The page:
The list of nasties in commercial laundry products is eye-watering, literally. Carcinogens, petrochemicals, optical brighteners are just some of the known offenders with other listed generic ingredients like ‘fragrance’ which can cover up a multitude of sins. But do you realize how simple it is to make your own laundry liquids and powders?
Take a step back and think about it. Natural laundry products are a huge tick for the planet and will provide you with the reassurance that your family’s linen is not being washed in harsh and toxic chemicals. They are also far more economic – these scented powders, liquids and fabric softeners all cost a lot of money and that’s before we get onto the toxic processes used to create them and the plastic they are all wrapped in. Making your own natural laundry liquids will be doing everyone a favor.
It was probably the age of convenience and mass production that took women away from the traditional home recipes but if you have never tried to make your own laundry products, you may not be aware just how easy it is.
Homemade laundry powder
You will need three principal ingredients:-
- Washing Soda – this is pretty similar to baking soda although there is a difference. Washing soda is actually Sodium Carbonate (baking soda is Sodium Bicarbonate) and already present in many commercial laundry products, the problem with the latter, however, is all the other chemicals. Washing soda is coarser and less fine than baking soda. Washing soda is a natural cleaner and a powerful water softener so your linen will feel lovely when it is washed without the need to use commercial fabric softeners
- Borax – Borax is also known as Sodium Borate and is a mineral salt. Aim for powdered borax which consists of soft, white almost colorless crystals that will dissolve easily in water. Borax works to keep soap dispersed throughout the load during the washing cycle so there are no soap residues left on your clothing but it only works well on hotter wash cycles. If you don’t want to use borax then just double the quantity of washing soda
- Natural soap – in tablet form. For added scent, you can use one which is fragranced with essential oils like 100% coconut oil soap
Rather surprisingly, these products are fairly easy to buy in your local supermarket. You can often find washing soda and borax packaged in environmentally friendly cardboard and sitting rather unfashionably on the bottom shelf in the laundry aisle.
Grate the soap tablet by hand or using a grater attachment on a kitchen blender, grate to a fine powder. Add this to 250ml each of borax and washing soda or 500ml of the soda if you don’t want to use borax. Each wash load will need one to two tablespoons. This recipe produces amazing results even on cold water washes so don’t be tempted to turn the dial up because you think you won’t get the same cleaning results as with a commercial product. Store in an airtight container.
Homemade laundry liquid
As a variation on a theme, try this recipe with hot water to make a laundry liquid. The hot water helps the borax to dissolve. Add to hot water the following ingredients:-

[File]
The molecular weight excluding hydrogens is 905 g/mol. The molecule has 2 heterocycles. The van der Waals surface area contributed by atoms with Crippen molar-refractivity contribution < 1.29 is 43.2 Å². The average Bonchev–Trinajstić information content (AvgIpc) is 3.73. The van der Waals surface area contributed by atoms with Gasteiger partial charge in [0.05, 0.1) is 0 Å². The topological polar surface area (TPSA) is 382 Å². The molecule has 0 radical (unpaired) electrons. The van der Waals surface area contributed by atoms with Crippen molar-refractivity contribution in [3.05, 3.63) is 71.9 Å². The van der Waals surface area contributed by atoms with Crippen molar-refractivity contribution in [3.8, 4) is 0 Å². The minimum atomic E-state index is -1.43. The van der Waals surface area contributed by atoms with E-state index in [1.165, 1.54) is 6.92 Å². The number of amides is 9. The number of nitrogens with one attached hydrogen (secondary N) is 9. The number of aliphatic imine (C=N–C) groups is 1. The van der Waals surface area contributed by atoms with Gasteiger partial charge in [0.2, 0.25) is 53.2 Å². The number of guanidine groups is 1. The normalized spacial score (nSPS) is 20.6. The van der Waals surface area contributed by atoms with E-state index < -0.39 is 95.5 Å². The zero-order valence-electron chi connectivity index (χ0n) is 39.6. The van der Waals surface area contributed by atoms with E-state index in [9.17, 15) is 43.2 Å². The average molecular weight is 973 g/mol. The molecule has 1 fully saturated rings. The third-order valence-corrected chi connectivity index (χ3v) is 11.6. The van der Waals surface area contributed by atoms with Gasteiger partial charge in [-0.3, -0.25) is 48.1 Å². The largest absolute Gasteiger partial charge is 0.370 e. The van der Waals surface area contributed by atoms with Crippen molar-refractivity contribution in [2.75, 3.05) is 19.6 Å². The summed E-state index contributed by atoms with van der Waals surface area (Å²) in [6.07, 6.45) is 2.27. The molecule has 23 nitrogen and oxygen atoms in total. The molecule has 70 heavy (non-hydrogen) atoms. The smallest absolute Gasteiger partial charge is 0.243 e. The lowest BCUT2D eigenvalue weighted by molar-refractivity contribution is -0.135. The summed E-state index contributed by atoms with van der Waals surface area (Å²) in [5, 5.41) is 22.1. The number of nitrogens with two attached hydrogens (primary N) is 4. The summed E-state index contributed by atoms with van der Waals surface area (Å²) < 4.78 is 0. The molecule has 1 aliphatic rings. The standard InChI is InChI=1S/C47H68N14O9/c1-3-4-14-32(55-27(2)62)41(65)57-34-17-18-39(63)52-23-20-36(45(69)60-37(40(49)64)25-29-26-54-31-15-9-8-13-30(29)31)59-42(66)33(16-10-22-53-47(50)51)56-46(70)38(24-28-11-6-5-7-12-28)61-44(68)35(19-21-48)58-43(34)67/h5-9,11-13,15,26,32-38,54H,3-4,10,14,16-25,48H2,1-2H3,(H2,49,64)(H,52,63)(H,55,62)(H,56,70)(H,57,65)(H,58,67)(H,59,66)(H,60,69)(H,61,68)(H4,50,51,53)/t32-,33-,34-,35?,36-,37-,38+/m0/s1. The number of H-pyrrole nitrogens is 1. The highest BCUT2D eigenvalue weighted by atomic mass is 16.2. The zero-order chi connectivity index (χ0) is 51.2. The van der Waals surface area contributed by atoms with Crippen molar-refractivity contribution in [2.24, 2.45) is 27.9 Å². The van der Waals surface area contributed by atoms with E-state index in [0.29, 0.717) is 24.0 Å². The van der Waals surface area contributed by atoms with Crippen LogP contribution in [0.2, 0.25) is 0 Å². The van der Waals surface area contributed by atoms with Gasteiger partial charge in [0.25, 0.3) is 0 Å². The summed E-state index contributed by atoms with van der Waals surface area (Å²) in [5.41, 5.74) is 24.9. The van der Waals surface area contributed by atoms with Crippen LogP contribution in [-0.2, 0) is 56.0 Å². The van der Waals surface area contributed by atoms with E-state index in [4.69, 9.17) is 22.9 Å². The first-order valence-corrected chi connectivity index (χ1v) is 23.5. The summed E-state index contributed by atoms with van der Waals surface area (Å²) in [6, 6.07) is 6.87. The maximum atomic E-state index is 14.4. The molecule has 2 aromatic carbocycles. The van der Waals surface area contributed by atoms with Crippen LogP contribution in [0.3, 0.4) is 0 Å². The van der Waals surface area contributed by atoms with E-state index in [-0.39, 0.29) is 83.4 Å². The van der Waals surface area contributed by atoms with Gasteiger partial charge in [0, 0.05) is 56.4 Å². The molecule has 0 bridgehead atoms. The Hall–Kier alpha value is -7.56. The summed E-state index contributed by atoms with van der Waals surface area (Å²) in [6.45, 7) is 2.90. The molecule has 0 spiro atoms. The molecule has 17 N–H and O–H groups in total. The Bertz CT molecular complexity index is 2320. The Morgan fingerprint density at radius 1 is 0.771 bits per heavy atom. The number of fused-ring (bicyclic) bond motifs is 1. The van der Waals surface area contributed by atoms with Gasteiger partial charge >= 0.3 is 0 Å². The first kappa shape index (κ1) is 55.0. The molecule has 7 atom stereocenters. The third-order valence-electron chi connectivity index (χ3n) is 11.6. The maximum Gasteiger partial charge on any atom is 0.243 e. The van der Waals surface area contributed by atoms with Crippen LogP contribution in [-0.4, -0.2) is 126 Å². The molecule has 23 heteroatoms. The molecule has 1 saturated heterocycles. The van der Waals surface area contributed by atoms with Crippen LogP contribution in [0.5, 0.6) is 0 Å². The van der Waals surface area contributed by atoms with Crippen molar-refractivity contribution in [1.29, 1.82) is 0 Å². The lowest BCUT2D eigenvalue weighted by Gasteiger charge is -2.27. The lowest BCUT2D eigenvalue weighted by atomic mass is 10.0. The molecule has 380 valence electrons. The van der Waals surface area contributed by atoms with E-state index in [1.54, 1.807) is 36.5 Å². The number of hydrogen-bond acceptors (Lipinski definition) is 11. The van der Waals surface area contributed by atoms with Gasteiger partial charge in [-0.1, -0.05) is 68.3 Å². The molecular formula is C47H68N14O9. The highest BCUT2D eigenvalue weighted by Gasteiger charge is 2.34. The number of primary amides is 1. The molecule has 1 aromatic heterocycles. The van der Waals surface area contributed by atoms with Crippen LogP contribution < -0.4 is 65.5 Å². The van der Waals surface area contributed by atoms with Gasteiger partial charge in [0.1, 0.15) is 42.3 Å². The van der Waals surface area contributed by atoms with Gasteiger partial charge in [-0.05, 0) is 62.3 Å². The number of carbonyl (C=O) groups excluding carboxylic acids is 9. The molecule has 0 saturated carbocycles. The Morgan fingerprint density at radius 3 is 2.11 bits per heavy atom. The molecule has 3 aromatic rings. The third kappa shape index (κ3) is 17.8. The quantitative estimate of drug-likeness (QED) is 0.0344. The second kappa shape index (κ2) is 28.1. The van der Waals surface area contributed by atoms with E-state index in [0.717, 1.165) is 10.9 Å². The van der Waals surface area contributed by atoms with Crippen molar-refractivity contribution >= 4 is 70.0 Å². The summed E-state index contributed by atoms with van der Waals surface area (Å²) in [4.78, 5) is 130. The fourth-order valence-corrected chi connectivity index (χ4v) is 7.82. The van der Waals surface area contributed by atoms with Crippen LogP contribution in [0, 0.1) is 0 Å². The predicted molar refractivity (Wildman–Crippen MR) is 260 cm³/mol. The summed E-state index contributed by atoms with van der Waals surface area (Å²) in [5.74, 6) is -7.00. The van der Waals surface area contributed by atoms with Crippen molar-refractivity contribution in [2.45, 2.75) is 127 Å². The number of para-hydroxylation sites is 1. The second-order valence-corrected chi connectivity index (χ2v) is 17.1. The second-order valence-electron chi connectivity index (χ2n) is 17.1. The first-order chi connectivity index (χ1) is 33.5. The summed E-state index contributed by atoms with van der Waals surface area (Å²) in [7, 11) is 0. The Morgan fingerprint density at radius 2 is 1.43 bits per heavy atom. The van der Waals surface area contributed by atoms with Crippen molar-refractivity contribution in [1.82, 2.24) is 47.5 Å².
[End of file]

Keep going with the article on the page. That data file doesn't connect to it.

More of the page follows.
- 1 cup of borax
- 1 cup of washing soda
- ½ cup baking soda
- 1-2 bars of grated natural soap
- Between 10-20 drops of essential oil for fragrance.
Lavender is lovely for bed linen and some people use tea tree oil for tougher washes like sports clothing or work clothes with its clean, sharp fragrance and anti-bacterial and antimicrobial properties. Essential oils disperse through the wash in a much more natural way and don’t leave that harsh, over-fragranced clinging scent residue on clothing that commercial products tend to.
If you live in a hard water area, you might want to investigate fitting a water softener as this will help your natural laundry products to be more efficient and also allow you to wash tough challenges at cooler temperatures.
Other handy natural products for the home laundry
- Lemon Essential Oil – this is really helpful for shifting stubborn stains and cutting through grease. Just dab a few drops onto the stain before you wash. At a push, fresh lemon juice will also do the trick
- Vinegar – half or a full cup of vinegar can be added to the rinse cycle, Vinegar re-sets the pH of the laundry to a more skin-friendly level – natural laundry detergent can be very alkaline and this could irritate sensitive skin. Vinegar will also help dissolve surplus detergent. Use non-GMO white vinegar
- Powdered Oxygen Bleach – this must be totally pure and without fillers and is used to brighten whites. It sounds toxic but is actually powdered hydrogen peroxide which is non-toxic. It may be described as pure sodium percarbonate so look out for this at 99% pure – the other 1% is moisture
Many people are switching to natural laundry liquids and powders due to growing concerns about what they put on their skin and also the continuing harm commercial products have on the environment. Natural laundry products are completely biodegradable. Don’t be fooled by all the supposed readymade ‘eco-friendly’ options, some of these also contain undisclosed proprietary ingredients and are not as clean and green as they seem. If you want to know what goes into your laundry liquid or powder, then make it yourself.
References and Further Reading
Homemade Borax Free Laundry Detergent: Read more…
The toxic dangers of ordinary laundry detergent: Read more…
How to make your own laundry detergent and save the planet: Read more…
Homemade laundry detergent recipe: Read more…
How to fragrance your laundry naturally with essential oils: Read more…